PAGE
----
Know Your Primate: Saturday Edition

Order Primates
Suborder Anthropoidea
Superfamily Ateloidea
Family Cebidae
Subfamily Cebinae
Species: Killikaike blakei
Killikaike blakei is a fossil species dating to the Miocene. Specimens were described and the species named back in March of 2006. The fossils come from Argentina.

Killikaike blakei is characterised by a relatively short face, narrow interorbital region, deep orbits, high arched frontals, complete post orbital closure and non-bunodont teeth. It’s dental formula is and its’ dental arcade is not u-shaped like in other cebids. Size of the anterior cranial fossa was used to estimate brain size – apparently Killikaike blakei had a similar size brain to modern species such as Cebus and Saimiri
Tejedor et 2006 sum up Killikaike blakei thusly:

At 16.4 million years, K. blakei presents a primitive cebine facial and dental structure but an advanced brain, whereas contemporaneous apes had brain sizes that were unexceptional and probably smaller than the modern norms. The importance of facial foreshortening and broadening of the snout and premolars in modern cebines remains to be determined, but these features are probably connected with processing tough insects and ripping or tearing fibrous woody materials to harvest embedded food. The absence of these features in Killikaike suggests a brain-firstteeth-second adaptive sequence in the mosaic evolution of their extractive foraging-feeding specialization, with problem-solving skills and manual dexterity preceding oral-harvesting and food-processing adaptations.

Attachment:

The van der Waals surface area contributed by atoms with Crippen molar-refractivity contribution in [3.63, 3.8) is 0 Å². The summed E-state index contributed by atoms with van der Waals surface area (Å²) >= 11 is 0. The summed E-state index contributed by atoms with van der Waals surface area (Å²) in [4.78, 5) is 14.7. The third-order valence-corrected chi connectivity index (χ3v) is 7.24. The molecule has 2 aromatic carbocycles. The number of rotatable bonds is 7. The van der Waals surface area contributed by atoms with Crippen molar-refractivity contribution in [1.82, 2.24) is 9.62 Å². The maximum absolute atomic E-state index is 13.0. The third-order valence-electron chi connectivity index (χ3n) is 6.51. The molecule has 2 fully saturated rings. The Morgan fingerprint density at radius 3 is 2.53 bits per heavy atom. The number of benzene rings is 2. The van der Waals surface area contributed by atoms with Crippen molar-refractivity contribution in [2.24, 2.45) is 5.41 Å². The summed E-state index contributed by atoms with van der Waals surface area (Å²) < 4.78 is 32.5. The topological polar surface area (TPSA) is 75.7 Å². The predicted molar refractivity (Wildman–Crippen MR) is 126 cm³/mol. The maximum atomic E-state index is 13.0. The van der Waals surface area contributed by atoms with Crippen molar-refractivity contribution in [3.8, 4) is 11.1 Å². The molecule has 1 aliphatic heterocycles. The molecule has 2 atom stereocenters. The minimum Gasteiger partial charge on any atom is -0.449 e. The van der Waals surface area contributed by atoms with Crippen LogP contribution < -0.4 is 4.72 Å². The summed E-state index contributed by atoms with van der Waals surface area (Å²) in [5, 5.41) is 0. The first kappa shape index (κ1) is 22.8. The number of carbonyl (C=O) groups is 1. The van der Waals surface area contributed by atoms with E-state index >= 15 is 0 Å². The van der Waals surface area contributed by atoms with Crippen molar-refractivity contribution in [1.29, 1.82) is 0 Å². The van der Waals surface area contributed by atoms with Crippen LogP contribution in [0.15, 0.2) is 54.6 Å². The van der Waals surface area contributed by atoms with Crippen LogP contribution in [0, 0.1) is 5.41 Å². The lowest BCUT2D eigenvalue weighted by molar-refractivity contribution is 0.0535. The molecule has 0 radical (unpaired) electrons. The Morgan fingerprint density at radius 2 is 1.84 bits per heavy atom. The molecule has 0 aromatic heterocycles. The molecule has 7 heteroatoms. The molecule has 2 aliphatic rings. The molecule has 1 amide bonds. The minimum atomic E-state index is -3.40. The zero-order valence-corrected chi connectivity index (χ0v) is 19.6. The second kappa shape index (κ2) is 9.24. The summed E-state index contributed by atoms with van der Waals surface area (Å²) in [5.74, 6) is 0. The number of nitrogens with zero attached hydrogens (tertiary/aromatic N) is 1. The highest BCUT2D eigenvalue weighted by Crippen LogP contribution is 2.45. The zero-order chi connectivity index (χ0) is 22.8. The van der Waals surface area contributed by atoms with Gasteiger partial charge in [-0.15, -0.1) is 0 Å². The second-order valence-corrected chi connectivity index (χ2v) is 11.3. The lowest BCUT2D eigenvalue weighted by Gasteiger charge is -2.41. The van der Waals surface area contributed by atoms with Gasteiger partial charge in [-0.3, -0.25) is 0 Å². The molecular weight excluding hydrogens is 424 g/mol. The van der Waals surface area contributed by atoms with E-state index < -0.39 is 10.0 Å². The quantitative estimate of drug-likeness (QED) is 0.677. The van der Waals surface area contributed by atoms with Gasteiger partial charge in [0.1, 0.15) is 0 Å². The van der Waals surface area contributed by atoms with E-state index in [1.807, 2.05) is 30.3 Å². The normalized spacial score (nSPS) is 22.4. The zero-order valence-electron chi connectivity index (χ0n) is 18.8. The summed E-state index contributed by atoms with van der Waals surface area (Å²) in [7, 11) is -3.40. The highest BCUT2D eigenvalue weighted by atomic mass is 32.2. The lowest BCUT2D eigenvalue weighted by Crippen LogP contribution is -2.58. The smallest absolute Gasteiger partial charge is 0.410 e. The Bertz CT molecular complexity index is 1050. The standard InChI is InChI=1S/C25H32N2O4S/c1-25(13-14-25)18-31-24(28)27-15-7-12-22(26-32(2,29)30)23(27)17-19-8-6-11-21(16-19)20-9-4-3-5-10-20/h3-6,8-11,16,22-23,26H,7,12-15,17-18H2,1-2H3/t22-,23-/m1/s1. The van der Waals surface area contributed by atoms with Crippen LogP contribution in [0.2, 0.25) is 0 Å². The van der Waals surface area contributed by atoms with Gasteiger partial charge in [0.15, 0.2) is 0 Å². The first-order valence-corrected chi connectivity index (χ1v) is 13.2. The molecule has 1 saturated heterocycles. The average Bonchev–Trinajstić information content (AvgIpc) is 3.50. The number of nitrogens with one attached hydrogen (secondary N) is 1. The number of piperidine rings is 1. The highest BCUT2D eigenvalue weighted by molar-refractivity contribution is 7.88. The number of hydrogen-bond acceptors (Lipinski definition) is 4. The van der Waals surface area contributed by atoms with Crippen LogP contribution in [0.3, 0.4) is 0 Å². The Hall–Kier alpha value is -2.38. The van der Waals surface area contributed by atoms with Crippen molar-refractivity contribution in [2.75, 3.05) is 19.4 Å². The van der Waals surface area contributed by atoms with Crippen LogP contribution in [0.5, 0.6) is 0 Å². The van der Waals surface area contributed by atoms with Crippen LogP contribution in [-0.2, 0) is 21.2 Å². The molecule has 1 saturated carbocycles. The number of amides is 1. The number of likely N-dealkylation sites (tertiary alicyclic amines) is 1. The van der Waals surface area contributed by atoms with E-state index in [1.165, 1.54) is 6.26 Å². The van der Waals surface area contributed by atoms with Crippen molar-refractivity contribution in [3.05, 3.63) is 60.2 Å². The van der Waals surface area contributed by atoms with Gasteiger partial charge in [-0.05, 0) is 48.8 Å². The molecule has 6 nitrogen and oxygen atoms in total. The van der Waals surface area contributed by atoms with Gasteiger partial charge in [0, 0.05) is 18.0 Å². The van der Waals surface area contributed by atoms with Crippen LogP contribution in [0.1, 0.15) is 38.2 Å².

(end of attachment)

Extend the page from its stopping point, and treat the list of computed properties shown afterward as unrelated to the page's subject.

Literature Cited:
Marcelo F. Tejedor, Ada´n A. Tauber, Alfred L. Rosenberger, Carl C. Swisher III, and Marı´a E. Palacios, 2006 New primate genus from the Miocene of Argentina, PNAS 103(14):5434-5441

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